Foreword Review — July / Aug 2010
This is an account of forced stillness and its unexpected gifts. Suddenly stricken with a rare and mystifying neurological illness, bedridden and drained of energy, Elisabeth Tova Bailey is brought to a studio apartment, far away from her own home and friends, to rest and wait.
She suffers, not only from weakness—she cannot sit up, and even rolling over from one side to another causes her “heart to beat wildly and erratically”—and from not knowing if she will ever recover, but also from isolation and the loss of all sense of meaning or purpose. She writes, “it is shocking how swiftly illness steals away those certainties. It was all I could do to get through each moment, and each moment felt like an endless hour, yet days slipped silently past. Time unused and only endured still vanishes, as if time itself is starving, and each day is swallowed whole, leaving no crumbs, no memory, no trace at all.”
Then a friend, in an inspired act, brings a woodland snail in a terra cotta pot of field violets to Bailey’s bedside. That evening, when the snail emerges from its shell to glide slowly down the side of the flowerpot, its tentacles gently waving, Bailey is immediately mesmerized, and so begins a strange and lovely companionship. She finds comfort in its company—especially at night, when sleep eludes her—and admires its graceful and complete adaptations to life on a small scale. Its serene pace, its solitude, and its membership to an ancient family help her to enter a “timeless world without change,” and to find reason for continuing on. “If life mattered to the snail and the snail mattered to me, it meant something in my life mattered, so I kept on,” she writes.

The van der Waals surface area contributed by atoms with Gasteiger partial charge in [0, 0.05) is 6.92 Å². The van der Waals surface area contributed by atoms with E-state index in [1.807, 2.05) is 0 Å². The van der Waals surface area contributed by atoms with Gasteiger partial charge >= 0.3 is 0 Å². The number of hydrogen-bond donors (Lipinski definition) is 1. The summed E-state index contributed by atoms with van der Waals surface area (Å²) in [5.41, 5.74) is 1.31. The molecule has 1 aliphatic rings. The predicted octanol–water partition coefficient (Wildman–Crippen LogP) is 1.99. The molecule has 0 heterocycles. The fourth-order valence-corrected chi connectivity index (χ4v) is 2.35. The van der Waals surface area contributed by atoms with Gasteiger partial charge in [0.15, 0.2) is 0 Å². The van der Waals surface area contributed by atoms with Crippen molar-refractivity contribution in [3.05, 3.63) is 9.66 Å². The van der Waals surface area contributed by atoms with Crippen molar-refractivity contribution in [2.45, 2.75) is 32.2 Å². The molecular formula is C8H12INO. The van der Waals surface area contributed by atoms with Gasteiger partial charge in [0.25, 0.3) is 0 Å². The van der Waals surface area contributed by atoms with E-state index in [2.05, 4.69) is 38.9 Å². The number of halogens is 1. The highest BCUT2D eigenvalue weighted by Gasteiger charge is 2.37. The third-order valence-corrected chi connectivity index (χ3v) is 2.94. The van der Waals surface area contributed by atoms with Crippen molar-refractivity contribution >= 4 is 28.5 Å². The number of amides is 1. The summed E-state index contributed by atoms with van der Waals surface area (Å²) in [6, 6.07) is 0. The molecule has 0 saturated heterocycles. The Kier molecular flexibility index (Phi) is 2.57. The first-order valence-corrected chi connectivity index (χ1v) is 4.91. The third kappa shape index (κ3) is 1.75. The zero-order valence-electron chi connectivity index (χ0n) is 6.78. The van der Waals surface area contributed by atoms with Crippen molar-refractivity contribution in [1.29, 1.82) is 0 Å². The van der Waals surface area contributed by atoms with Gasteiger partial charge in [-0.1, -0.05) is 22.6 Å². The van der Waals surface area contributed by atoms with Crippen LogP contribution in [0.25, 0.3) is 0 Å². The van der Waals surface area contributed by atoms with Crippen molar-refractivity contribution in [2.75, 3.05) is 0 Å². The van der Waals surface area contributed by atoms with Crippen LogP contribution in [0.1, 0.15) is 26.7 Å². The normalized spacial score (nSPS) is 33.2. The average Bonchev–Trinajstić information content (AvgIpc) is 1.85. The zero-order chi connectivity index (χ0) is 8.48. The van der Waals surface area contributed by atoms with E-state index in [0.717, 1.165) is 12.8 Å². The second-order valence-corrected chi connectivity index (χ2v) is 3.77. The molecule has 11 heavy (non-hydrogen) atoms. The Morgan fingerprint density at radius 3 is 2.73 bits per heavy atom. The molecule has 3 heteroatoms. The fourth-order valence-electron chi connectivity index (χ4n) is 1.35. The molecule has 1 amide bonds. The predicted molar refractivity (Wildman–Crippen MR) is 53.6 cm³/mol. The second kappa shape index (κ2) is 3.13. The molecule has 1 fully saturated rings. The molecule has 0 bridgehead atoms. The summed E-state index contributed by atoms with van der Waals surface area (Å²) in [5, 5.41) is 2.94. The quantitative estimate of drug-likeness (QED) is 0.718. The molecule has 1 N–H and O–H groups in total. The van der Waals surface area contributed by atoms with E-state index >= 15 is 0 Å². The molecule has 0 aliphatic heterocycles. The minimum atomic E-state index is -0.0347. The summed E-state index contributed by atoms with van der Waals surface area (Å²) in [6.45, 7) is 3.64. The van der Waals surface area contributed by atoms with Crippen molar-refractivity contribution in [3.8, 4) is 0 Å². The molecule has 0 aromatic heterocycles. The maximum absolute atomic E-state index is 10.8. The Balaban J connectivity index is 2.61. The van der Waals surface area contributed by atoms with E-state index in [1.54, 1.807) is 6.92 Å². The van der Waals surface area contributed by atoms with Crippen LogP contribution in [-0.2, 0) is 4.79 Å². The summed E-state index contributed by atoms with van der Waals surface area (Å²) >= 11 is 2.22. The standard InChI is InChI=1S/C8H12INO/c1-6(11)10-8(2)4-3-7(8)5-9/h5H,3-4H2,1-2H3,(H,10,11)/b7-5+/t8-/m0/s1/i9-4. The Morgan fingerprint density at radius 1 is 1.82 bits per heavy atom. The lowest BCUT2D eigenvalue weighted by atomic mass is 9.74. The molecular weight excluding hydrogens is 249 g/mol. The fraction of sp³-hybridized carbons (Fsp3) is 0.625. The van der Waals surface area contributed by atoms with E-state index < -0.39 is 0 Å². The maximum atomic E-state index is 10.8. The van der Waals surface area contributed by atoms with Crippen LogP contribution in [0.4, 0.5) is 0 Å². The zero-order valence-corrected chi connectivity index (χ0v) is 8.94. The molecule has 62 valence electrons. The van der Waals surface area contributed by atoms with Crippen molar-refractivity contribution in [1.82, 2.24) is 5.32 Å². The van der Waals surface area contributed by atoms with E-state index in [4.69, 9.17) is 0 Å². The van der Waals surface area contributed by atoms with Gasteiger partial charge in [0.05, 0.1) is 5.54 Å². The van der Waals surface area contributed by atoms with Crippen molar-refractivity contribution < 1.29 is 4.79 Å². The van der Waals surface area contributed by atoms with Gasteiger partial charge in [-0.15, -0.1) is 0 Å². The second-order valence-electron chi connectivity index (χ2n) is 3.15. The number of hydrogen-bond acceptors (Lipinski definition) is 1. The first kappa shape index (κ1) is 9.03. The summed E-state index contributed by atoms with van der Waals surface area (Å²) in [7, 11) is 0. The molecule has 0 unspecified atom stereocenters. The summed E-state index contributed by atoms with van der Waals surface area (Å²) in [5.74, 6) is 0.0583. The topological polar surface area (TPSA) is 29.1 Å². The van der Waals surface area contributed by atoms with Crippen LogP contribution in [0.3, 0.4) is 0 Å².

Bailey’s lovely book is composed of her close observations of the snail, interspersed with scientific information about gastropods, and literary quotations, including haiku from the old masters. In reading, she joins the company of others—poets and naturalists—who “thought nothing of spending countless hours in the field observing their tiny subjects,” and through her we rediscover the lyrical writing of early scientists.
The scientific information adds heft, but perhaps this book is best read as an invitation to imagine a slower life, and thus the lives of other creatures. Although she completes the arc of her story, leading us back through a gradual and partial recovery, we know she is forever changed. Her challenge is to remember what she learned: “A last look at the stars and then to sleep. Lots to do at whatever pace I can go. I must remember the snail. Always remember the snail.”